The Supreme Court added five new cases to its merits docket for next term, on topics ranging from international child-custody law to the statute of limitations in cases brought under the Employee Retirement Income Security Act.
In Atlantic Richfield Co. v. Christian, the justices will review a case filed by landowners in Montana, who sued Atlantic Richfield in state court to recover pollution cleanup costs that were beyond the remediation ordered by the Environmental Protection Agency. Atlantic Richfield countered that the claims were pre-empted by federal law, but the Montana Supreme Court rejected that argument. Atlantic Richfield appealed to the U.S. Supreme Court, which asked the federal government to weigh in. The federal government agreed with Atlantic Richfield that the Montana Supreme Court’s decision was wrong, but it nonetheless urged the justices to deny review, which they argued would be “premature.” Despite this recommendation, the justices granted review today.
In Monasky v. Taglieri, the justices will once again take up the Hague Convention on the Civil Aspects of International Child Abduction, which requires that a child who is wrongfully taken from the country of her “habitual residence” must be returned to that country. The idea behind the requirement is that custody issues should be resolved in the country where the child has her habitual residence, and that a parent cannot gain an advantage by abducting the child to another country.
The case arose when Michelle Monasky, a U.S. citizen married to Domenico Taglieri, an Italian citizen, returned to the United States from Italy when the couple’s child was eight weeks old. Monasky claims that Taglieri repeatedly assaulted her, both before and during her pregnancy. Taglieri went to federal court in the United States, seeking to have the baby returned to Italy; a federal district court granted his petition, finding that Italy was the baby’s habitual residence. The full U.S. Court of Appeals for the 6th Circuit upheld that ruling.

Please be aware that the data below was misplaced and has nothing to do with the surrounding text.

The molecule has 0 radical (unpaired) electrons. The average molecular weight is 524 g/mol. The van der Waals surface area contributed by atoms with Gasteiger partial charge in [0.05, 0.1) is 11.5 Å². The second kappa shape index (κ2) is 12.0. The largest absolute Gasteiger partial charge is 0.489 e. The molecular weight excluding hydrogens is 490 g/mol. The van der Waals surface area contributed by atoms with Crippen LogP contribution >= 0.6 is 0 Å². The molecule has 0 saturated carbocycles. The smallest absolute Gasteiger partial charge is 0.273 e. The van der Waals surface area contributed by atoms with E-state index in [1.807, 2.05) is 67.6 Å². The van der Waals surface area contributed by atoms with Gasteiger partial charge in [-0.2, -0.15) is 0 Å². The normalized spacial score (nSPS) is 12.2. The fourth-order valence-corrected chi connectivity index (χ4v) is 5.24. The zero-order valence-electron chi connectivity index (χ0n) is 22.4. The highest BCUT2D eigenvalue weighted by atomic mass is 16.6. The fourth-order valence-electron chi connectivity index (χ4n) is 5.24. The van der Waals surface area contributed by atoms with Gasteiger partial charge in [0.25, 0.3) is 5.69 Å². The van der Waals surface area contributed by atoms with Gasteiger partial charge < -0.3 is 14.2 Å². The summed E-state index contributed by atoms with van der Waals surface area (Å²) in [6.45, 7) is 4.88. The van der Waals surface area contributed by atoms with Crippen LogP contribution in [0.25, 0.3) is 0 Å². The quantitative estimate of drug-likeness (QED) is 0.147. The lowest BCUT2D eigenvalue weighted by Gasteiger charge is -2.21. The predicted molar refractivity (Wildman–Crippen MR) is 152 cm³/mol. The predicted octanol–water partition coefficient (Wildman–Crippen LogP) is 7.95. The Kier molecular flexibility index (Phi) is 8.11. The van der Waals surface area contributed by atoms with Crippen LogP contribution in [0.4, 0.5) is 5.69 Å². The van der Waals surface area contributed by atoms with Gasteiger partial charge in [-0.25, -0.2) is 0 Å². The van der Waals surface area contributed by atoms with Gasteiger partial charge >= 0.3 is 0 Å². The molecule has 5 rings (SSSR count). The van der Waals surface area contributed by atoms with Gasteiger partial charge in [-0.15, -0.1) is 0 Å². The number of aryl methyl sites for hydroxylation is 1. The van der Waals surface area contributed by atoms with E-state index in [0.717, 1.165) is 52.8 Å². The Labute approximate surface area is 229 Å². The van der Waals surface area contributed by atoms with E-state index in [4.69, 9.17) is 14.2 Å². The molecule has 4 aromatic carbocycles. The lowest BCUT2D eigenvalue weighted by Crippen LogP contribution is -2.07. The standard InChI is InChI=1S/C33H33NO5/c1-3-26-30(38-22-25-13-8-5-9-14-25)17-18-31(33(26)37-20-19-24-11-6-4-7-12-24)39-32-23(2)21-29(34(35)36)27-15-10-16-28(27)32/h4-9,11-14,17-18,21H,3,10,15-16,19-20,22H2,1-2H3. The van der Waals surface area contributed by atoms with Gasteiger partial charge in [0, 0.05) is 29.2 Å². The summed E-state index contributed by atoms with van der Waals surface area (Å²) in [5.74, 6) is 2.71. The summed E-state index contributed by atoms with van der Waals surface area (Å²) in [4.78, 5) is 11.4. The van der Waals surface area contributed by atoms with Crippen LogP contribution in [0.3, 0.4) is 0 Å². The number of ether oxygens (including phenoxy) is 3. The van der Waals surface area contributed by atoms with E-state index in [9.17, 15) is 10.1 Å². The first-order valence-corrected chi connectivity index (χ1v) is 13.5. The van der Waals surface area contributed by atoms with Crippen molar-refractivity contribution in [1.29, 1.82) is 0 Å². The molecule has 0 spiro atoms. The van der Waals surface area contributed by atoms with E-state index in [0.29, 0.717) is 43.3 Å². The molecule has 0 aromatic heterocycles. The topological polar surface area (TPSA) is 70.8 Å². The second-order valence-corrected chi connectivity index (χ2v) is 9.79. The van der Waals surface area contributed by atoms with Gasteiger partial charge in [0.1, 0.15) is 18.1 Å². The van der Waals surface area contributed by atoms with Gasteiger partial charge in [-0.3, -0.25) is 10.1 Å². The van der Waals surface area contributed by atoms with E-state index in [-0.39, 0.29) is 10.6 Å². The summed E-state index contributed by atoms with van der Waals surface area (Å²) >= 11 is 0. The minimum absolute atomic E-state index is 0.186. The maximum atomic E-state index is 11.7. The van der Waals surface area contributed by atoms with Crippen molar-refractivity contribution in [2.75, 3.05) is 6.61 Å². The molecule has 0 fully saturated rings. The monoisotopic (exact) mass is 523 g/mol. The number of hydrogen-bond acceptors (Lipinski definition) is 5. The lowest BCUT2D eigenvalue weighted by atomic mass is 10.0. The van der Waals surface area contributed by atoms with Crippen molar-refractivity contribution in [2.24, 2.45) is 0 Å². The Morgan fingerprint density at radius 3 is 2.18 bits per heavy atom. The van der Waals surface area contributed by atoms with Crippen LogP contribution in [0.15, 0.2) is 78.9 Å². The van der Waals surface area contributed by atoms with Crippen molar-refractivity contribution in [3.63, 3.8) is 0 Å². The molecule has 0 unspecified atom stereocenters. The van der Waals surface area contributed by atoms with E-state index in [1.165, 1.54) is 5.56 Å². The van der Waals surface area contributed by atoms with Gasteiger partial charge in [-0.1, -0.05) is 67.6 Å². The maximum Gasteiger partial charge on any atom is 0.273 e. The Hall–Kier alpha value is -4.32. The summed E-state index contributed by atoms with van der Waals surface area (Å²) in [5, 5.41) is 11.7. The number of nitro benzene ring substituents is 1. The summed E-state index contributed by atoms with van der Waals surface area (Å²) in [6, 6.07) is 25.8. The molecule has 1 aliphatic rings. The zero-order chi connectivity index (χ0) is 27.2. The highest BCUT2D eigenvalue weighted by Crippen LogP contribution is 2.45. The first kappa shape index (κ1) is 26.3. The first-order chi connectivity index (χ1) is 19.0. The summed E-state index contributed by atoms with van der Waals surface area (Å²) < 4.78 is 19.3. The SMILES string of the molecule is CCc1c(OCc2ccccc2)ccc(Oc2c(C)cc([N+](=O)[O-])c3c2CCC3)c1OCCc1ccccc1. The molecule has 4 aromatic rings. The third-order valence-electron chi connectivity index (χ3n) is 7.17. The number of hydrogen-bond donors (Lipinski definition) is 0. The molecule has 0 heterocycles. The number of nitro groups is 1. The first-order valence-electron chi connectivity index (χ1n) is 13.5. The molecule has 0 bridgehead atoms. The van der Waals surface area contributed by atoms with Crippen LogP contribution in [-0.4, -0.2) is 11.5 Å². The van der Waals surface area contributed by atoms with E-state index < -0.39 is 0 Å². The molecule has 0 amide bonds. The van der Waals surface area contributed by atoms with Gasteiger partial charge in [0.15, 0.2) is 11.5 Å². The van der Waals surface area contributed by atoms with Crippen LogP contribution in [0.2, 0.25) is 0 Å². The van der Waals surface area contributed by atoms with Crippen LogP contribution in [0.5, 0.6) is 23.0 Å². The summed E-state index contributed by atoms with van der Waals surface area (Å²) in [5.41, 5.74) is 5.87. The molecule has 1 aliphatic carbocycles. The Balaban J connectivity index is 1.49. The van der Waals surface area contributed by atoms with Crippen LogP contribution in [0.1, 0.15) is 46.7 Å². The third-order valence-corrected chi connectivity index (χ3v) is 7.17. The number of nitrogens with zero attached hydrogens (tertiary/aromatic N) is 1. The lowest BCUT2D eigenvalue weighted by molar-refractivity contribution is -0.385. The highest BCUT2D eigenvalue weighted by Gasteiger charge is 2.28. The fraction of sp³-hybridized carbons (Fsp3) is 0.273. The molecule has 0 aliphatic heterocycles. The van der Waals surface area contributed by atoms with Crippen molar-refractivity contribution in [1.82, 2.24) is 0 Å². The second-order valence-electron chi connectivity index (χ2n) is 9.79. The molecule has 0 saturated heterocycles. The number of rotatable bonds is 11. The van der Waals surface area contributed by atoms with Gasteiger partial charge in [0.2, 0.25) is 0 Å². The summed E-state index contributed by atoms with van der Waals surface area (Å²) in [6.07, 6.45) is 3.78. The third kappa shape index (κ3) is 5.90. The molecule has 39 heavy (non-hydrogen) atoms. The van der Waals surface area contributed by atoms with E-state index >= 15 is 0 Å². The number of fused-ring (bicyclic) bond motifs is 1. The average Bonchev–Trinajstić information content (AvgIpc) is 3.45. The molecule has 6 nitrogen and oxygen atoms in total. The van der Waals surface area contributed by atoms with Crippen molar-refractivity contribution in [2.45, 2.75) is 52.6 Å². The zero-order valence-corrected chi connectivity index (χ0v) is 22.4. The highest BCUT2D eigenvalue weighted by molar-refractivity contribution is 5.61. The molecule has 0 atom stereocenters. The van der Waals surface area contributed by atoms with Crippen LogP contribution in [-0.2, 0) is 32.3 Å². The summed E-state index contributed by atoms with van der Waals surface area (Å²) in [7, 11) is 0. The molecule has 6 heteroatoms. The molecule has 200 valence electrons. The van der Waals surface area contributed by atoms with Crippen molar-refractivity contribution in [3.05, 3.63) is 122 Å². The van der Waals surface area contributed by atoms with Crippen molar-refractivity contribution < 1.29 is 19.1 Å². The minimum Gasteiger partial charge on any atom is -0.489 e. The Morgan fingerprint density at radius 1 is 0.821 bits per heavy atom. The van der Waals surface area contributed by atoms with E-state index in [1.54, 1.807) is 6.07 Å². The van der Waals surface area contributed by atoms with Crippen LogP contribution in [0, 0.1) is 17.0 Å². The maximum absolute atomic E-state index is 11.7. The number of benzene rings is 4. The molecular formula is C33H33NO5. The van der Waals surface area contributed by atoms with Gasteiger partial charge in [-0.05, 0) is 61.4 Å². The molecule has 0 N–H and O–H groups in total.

Monasky asked the Supreme Court to take up two questions in her case, arguing that the courts of appeals are divided on both. First, she asked the justices to weigh in on the correct standard of review for the district court’s ruling on the baby’s habitual residence: Should the court of appeals have decided the issue as if it were hearing the case for the first time, regardless of what the district court concluded – a standard known as “de novo”? Should it instead have used a deferential version of de novo review? Or should it have been even more deferential and overturned the district court’s decision only if the decision was clearly wrong?
Monasky also asked the justices to weigh in on whether, when an infant is too young to acclimate to her surroundings, the child’s “habitual residence” must be established by an agreement between her parents.
The court will hear the case of James McKinney, who was convicted of two counts of first-degree murder for the 1991 shooting deaths of Christene Mertens and Jim McClain during robberies of the victims’ homes. The justices will consider two questions in McKinney’s case: whether, when a court is correcting a defendant’s sentence or resentencing him, it should apply current law (rather than the law that was in effect when his conviction became final) to determine whether a death sentence is warranted; and (2) whether the Arizona Supreme Court should have sent the case back to the trial court for resentencing, rather than sending it to the appeals court for review.
The justices also agreed to review Intel Corp. Investment Policy Committee v. Sulyma, a case involving the statute of limitations for the Employee Retirement Income Security Act. Under ERISA, a lawsuit must be filed no more than three years after the “earliest date on which the plaintiff had actual knowledge of” the violation. The issue in this case is whether a plaintiff can bring a lawsuit when the information relating to the violation was disclosed to him more than three years before he filed his complaint, even if he may not have read the information then.